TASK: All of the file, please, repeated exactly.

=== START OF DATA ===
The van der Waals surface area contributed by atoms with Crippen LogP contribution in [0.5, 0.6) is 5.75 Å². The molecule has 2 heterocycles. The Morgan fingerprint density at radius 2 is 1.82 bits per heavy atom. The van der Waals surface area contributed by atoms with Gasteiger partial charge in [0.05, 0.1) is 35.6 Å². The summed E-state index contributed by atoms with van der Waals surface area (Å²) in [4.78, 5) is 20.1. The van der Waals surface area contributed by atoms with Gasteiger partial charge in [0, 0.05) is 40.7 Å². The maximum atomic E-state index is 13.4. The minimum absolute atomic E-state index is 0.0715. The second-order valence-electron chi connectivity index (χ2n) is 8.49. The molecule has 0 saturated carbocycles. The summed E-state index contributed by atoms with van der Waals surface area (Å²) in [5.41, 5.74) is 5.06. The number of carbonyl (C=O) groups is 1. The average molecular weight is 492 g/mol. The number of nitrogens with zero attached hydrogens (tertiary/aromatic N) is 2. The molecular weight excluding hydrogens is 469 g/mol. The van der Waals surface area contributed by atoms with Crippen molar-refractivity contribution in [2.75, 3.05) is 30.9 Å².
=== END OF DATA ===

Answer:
The van der Waals surface area contributed by atoms with Crippen LogP contribution in [0.5, 0.6) is 5.75 Å². The molecule has 2 heterocycles. The Morgan fingerprint density at radius 2 is 1.82 bits per heavy atom. The van der Waals surface area contributed by atoms with Gasteiger partial charge in [0.05, 0.1) is 35.6 Å². The summed E-state index contributed by atoms with van der Waals surface area (Å²) in [4.78, 5) is 20.1. The van der Waals surface area contributed by atoms with Gasteiger partial charge in [0, 0.05) is 40.7 Å². The maximum atomic E-state index is 13.4. The minimum absolute atomic E-state index is 0.0715. The second-order valence-electron chi connectivity index (χ2n) is 8.49. The molecule has 0 saturated carbocycles. The summed E-state index contributed by atoms with van der Waals surface area (Å²) in [5.41, 5.74) is 5.06. The number of carbonyl (C=O) groups is 1. The average molecular weight is 492 g/mol. The number of nitrogens with zero attached hydrogens (tertiary/aromatic N) is 2. The molecular weight excluding hydrogens is 469 g/mol. The van der Waals surface area contributed by atoms with Crippen molar-refractivity contribution in [2.75, 3.05) is 30.9 Å².